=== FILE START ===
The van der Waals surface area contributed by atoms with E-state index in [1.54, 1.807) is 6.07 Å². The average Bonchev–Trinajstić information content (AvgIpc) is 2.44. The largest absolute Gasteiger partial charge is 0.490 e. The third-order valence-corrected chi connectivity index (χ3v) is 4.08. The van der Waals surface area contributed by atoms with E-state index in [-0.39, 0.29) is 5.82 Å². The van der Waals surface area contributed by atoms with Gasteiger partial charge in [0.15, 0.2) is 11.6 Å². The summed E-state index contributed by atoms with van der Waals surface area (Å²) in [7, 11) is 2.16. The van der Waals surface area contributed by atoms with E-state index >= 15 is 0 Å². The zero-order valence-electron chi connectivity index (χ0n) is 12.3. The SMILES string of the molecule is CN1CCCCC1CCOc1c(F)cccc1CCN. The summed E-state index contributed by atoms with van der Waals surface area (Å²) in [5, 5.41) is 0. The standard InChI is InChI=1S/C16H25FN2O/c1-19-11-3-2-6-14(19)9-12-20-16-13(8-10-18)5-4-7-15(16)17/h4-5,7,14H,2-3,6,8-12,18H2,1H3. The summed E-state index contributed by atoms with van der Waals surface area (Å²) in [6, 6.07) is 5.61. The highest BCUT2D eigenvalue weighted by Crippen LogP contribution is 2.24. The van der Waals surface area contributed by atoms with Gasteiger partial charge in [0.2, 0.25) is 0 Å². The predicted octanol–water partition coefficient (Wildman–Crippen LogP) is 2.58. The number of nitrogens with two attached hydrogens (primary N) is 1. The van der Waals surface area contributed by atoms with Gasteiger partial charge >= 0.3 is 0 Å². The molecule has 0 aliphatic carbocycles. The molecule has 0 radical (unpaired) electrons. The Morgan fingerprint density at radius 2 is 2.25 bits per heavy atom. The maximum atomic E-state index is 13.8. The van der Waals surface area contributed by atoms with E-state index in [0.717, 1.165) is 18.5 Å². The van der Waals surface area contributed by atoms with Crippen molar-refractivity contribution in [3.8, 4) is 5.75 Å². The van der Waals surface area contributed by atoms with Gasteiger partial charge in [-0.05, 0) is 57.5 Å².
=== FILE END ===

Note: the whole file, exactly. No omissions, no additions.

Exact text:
The van der Waals surface area contributed by atoms with E-state index in [1.54, 1.807) is 6.07 Å². The average Bonchev–Trinajstić information content (AvgIpc) is 2.44. The largest absolute Gasteiger partial charge is 0.490 e. The third-order valence-corrected chi connectivity index (χ3v) is 4.08. The van der Waals surface area contributed by atoms with E-state index in [-0.39, 0.29) is 5.82 Å². The van der Waals surface area contributed by atoms with Gasteiger partial charge in [0.15, 0.2) is 11.6 Å². The summed E-state index contributed by atoms with van der Waals surface area (Å²) in [7, 11) is 2.16. The van der Waals surface area contributed by atoms with E-state index >= 15 is 0 Å². The zero-order valence-electron chi connectivity index (χ0n) is 12.3. The SMILES string of the molecule is CN1CCCCC1CCOc1c(F)cccc1CCN. The summed E-state index contributed by atoms with van der Waals surface area (Å²) in [5, 5.41) is 0. The standard InChI is InChI=1S/C16H25FN2O/c1-19-11-3-2-6-14(19)9-12-20-16-13(8-10-18)5-4-7-15(16)17/h4-5,7,14H,2-3,6,8-12,18H2,1H3. The summed E-state index contributed by atoms with van der Waals surface area (Å²) in [6, 6.07) is 5.61. The highest BCUT2D eigenvalue weighted by Crippen LogP contribution is 2.24. The van der Waals surface area contributed by atoms with Gasteiger partial charge in [0.2, 0.25) is 0 Å². The predicted octanol–water partition coefficient (Wildman–Crippen LogP) is 2.58. The number of nitrogens with two attached hydrogens (primary N) is 1. The van der Waals surface area contributed by atoms with Gasteiger partial charge >= 0.3 is 0 Å². The molecule has 0 aliphatic carbocycles. The molecule has 0 radical (unpaired) electrons. The Morgan fingerprint density at radius 2 is 2.25 bits per heavy atom. The maximum atomic E-state index is 13.8. The van der Waals surface area contributed by atoms with E-state index in [0.717, 1.165) is 18.5 Å². The van der Waals surface area contributed by atoms with Crippen molar-refractivity contribution in [3.8, 4) is 5.75 Å². The van der Waals surface area contributed by atoms with Gasteiger partial charge in [-0.05, 0) is 57.5 Å².